Even though he was only 3 during the time of my story and therefore doesn't feature in it, Michelangelo was probably the first to fire my interest in the Italian Renaissance and the wonderful art that came from that time period. I remember watching Charlton Heston in "The Agony & The Ecstasy" as a child and being captivated. The Sistine Chapel ceiling is one of Michelangelo's best known works, but he was first and foremost a sculptor. When I first met his David, I was lost.

David, accademia.org

There are plenty more qualified and eloquent than I, who can describe the beauty and majesty of the work, so I am not going to try. However, I would like to share a little bit of information about him...or rather how he was looked after during WW2.

David, accademia.org

We know that Europe was heavily bombed during that awful time, and while not forgetting the dreadful human cost, priceless art was in grave danger. The Superintendent of the Florentine Galleries was given instructions to do what was necessary to preserve these statues and many other works of art. Initially, bombing of historic centres was not expected to be a problem, and statues, including David, were protected by a wooden frame and sandbags. However, these measures were soon thought to be inadequate.

Here, we have a picture of the protected statue of Cellini's bronze Perseus in the Loggia dei Lanzi outside the Palazzo Vecchio.

Perseus, moduscc.it
Perseus (Cellini), Pinterest

The rather eerie photograph below is of the Hall of Prisoners and the protected Michelangelo statues, including the David in the Galleria Accademia. As you can see, their wooden frames and sandbags have been surrounded by brickwork for added strength and protection.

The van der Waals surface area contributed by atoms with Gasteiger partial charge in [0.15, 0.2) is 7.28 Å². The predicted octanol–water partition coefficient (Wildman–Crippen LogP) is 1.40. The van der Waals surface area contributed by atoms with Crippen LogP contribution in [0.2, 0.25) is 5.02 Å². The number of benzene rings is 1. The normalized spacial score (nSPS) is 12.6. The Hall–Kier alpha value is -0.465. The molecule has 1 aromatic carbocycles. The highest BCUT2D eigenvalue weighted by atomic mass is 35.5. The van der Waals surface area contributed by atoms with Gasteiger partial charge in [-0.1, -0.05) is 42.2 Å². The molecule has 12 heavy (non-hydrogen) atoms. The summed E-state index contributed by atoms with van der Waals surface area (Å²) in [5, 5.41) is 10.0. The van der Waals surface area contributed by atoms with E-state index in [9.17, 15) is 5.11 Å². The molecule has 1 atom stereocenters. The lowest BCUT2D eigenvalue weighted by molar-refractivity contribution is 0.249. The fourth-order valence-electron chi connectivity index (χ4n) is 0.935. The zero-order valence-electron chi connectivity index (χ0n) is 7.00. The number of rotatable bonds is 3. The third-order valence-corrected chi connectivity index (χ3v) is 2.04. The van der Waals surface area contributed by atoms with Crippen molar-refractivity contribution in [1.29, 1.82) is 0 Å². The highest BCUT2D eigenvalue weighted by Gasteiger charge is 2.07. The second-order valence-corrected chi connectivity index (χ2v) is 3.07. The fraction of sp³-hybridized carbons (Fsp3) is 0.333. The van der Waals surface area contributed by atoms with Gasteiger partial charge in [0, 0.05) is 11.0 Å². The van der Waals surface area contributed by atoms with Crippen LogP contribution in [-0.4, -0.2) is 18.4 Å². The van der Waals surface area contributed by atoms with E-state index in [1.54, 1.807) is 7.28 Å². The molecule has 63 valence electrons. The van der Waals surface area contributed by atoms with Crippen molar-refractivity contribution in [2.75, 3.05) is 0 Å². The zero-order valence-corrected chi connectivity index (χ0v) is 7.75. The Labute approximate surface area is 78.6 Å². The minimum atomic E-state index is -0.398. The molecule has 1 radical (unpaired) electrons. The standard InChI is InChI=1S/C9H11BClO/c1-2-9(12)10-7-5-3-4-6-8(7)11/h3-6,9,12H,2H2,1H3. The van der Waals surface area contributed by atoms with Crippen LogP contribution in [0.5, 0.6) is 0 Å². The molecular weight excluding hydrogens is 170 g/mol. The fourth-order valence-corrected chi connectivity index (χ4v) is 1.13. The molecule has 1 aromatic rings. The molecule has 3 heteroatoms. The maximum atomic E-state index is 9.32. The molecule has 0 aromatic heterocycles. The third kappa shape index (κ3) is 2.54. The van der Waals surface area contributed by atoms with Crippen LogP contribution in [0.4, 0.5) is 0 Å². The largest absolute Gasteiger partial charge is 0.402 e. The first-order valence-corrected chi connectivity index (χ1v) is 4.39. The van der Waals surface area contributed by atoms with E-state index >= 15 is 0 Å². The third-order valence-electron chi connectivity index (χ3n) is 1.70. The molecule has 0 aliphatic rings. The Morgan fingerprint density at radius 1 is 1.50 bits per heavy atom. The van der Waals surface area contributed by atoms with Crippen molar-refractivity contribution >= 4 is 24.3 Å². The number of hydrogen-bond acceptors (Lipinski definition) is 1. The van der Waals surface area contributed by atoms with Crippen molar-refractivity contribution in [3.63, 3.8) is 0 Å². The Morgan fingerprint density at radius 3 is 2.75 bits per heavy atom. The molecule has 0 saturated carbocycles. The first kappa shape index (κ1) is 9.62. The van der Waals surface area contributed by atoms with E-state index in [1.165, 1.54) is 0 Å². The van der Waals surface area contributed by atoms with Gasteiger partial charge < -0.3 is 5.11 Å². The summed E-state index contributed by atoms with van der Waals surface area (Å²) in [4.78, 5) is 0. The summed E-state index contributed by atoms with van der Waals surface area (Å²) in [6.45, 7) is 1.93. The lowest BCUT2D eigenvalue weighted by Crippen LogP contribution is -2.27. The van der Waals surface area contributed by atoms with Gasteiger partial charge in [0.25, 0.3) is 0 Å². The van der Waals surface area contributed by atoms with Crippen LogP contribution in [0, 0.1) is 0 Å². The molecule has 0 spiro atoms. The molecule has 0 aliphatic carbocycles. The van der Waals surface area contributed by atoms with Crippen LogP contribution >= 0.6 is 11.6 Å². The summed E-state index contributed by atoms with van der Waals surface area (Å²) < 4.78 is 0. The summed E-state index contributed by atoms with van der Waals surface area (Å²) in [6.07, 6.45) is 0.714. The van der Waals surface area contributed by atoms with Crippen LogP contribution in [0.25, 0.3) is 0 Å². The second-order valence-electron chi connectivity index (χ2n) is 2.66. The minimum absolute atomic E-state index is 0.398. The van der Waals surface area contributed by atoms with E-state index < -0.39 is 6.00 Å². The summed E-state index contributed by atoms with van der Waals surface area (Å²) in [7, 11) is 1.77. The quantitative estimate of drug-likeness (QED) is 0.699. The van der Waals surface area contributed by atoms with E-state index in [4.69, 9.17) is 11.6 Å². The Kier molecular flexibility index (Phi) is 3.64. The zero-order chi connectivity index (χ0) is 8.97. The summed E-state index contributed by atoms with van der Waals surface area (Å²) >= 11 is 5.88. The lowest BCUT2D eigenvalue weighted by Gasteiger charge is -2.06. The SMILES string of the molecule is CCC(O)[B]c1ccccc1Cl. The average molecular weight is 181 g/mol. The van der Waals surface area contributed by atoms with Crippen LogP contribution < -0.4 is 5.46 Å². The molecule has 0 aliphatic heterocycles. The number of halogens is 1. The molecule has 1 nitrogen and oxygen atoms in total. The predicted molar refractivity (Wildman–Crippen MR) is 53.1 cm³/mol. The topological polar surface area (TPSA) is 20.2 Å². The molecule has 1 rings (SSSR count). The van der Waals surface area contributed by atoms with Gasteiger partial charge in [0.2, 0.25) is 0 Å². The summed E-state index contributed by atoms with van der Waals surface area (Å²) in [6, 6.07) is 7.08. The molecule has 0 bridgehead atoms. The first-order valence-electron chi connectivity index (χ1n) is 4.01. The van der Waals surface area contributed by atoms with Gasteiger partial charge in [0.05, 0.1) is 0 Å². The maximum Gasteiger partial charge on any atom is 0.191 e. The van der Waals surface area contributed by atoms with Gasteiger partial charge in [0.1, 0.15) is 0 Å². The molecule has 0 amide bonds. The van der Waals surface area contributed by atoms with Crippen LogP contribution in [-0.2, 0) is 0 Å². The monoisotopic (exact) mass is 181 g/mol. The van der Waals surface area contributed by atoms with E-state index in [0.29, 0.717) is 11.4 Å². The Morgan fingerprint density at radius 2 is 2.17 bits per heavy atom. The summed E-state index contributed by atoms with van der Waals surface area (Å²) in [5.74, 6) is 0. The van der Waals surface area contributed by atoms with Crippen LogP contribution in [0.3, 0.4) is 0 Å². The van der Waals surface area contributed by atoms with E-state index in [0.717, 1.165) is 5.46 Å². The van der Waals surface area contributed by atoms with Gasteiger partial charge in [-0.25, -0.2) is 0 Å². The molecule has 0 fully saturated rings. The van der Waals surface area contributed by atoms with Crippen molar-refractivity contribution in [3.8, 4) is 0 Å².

The Hall of Prisoners, Galleria Accademia, greg.org

Below is the Hall of Prisoners that you would see today if you were lucky enough to be able to visit. The "Prisoners" are the large, unfinished statues that you see along the side walls, said to represent "the soul imprisoned in the flesh, slave to human weakness" (Accademia.org). They were originally intended to form part of the tomb of Pope Julius II, but after running out of money, the Pope ordered Michelangelo to abandon the project. The project was eventually resurrected but on a much smaller scale, and so these statues were no longer needed.

Many visitors bypass these works in their rush to see the beautiful David. They have a beauty of their own and are worthy of more than a passing glance...but I still love David!

The Hall of Prisoners, Galleria Accademia, accademia.org

Many people worked hard and risked their own lives in order to protect these masterpieces, so that we can continue to enjoy them for many more centuries. Grazie...grazie!